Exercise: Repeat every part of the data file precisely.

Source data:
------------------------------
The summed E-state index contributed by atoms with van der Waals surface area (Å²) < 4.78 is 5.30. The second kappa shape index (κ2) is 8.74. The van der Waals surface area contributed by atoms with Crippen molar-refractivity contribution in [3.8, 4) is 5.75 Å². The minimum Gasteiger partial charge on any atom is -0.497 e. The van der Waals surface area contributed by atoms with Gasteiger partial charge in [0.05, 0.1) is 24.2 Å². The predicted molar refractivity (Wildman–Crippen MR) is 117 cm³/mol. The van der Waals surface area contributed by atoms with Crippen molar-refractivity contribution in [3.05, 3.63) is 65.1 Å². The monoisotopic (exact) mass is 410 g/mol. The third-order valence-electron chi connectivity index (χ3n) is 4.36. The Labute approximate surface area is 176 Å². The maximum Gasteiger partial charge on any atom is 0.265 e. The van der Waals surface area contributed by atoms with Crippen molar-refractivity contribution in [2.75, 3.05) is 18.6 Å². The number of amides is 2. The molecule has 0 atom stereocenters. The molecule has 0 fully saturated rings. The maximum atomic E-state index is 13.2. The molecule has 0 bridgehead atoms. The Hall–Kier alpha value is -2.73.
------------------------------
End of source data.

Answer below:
The summed E-state index contributed by atoms with van der Waals surface area (Å²) < 4.78 is 5.30. The second kappa shape index (κ2) is 8.74. The van der Waals surface area contributed by atoms with Crippen molar-refractivity contribution in [3.8, 4) is 5.75 Å². The minimum Gasteiger partial charge on any atom is -0.497 e. The van der Waals surface area contributed by atoms with Gasteiger partial charge in [0.05, 0.1) is 24.2 Å². The predicted molar refractivity (Wildman–Crippen MR) is 117 cm³/mol. The van der Waals surface area contributed by atoms with Crippen molar-refractivity contribution in [3.05, 3.63) is 65.1 Å². The monoisotopic (exact) mass is 410 g/mol. The third-order valence-electron chi connectivity index (χ3n) is 4.36. The Labute approximate surface area is 176 Å². The maximum Gasteiger partial charge on any atom is 0.265 e. The van der Waals surface area contributed by atoms with Crippen molar-refractivity contribution in [2.75, 3.05) is 18.6 Å². The number of amides is 2. The molecule has 0 atom stereocenters. The molecule has 0 fully saturated rings. The maximum atomic E-state index is 13.2. The molecule has 0 bridgehead atoms. The Hall–Kier alpha value is -2.73.